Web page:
Woody embarks on his new life as City Councilman. Norm embarks on his new life as civil servant as Woody pulled some strings to get him an accounting job at City Hall. And Rebecca and Sam embark on ...
Al Bundy is a misanthropic women's shoe salesman with a miserable life. He hates his job, his wife is lazy, his son is dysfunctional (especially with women), and his daughter is dim-witted and promiscuous.
In this sitcom, Charlie, who takes Mike Flaherty's place in later years, is the Deputy-Mayor of New York City, and his team of half-wits must constantly save the Mayor from embarrassment and the media.
Michael J. Fox,
The lives of the disparate group of employees and patrons at a Boston watering hole called Cheers over eleven years is presented. Over much of this period, Sam Malone, a womanizing ex-Boston Red Sox pitcher and an alcoholic, owns the bar, its purchase and this life which was his salvation from his alcoholism which was largely the cause of the end of his baseball career. He ends up having a love-hate relationship with intellectual Diane Chambers, who he hires as a waitress and whose cultured mentality is foreign to anyone else in the bar. He also has an evolving relationship with Rebecca Howe, who managed the bar for the Lily Corporation which bought it from Sam, but whose outward business savvy belied the fact that she was a mess of a woman who was struggling to find her place in life. The regular patrons are largely a bunch of self-identified losers, who bond because of their shared place in life, and because Cheers is their home away from home, and in many ways more a home than ... Written by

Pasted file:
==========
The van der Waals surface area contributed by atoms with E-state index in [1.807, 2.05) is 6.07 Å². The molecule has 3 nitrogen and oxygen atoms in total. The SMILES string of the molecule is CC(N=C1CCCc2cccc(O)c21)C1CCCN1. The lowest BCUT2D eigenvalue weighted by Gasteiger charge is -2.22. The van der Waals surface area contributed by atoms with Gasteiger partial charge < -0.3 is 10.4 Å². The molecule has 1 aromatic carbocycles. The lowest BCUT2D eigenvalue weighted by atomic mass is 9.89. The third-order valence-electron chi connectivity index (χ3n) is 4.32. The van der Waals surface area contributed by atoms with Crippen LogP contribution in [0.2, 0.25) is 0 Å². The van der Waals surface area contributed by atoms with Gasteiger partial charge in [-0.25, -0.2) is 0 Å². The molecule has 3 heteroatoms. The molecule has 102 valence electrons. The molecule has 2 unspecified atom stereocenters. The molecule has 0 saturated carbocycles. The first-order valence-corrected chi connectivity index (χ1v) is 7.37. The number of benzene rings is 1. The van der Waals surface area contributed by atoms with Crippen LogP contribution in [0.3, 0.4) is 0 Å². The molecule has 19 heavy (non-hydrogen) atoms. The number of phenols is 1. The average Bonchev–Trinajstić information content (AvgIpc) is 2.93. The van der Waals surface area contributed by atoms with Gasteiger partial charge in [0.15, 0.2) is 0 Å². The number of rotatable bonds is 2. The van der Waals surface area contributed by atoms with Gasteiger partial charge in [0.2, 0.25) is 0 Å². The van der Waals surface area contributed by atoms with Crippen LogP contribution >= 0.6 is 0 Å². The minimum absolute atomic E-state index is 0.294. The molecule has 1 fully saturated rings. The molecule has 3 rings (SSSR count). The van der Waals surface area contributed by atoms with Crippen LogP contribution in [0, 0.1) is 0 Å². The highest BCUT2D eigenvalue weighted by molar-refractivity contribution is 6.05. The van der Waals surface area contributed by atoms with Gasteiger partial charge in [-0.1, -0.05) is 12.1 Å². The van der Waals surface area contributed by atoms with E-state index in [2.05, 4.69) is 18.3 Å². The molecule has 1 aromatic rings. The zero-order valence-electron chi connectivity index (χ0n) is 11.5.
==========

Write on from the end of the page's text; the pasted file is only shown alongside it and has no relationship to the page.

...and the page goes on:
From the start of the series, writers and producers made it a point to never show anyone leaving the bar drunk to drive home. The series would come to be recognized and cited by anti-drinking and driving groups for depicting and helping promote designated driver programs. See more »
In a episode #3.5 Diane states that people who where born late are usually smarter, then she admits that she was born late. Yet in an early season four episode, she states she was premature. See more »
I know you have trouble dealing with a woman in a position of authority.
Whoa, wait a minute. I resent that. I've never had trouble with a woman in ANY position.
See more »
The opening credits always have 'George Wendt''s name at the lower right corner of the TV screen. This is the same position of his character Norm's seat at the bar. See more »
... and the people who populate this little watering-hole become so familiar to you that they start to feel like family after awhile. Everybody has their own personalities and preoccupations, and with Norm it's only ever one thing: Beer. (What else?!) How the writers managed to dream up always funny one-liners connected to his favourite beverage for 11 years, I'll never know, but anyway... There was also his wife Vera, who never was seen but was often the source of some laughs. It's intricate little running gags like that which made it easy to spin off and create another successful comedy institution with "Frasier".
If I had to pick one I'd say my favourite character was Sam, though. He didn't have very many passions in life (probably only two: women and baseball) but he never stopped thinking about them, and there's a funny quality to a guy who's not ashamed to admit he's that single minded. You could mostly predict what Sam was going to try to do each episode, he'd attempt to get each of his head barmaids to sleep with him. The comedy in that comes from the many diverse ways he planned to do this, and that no matter how many times he was rejected or foiled, he kept coming back. You've gotta admire a guy for trying, and Ted Danson is famous for playing most of his material in such an easy and relaxed manner that it's hard at times not to pull for him to succeed.
I for one would like to say "Cheers!" to the creators and cast for blessing us with such a great show.
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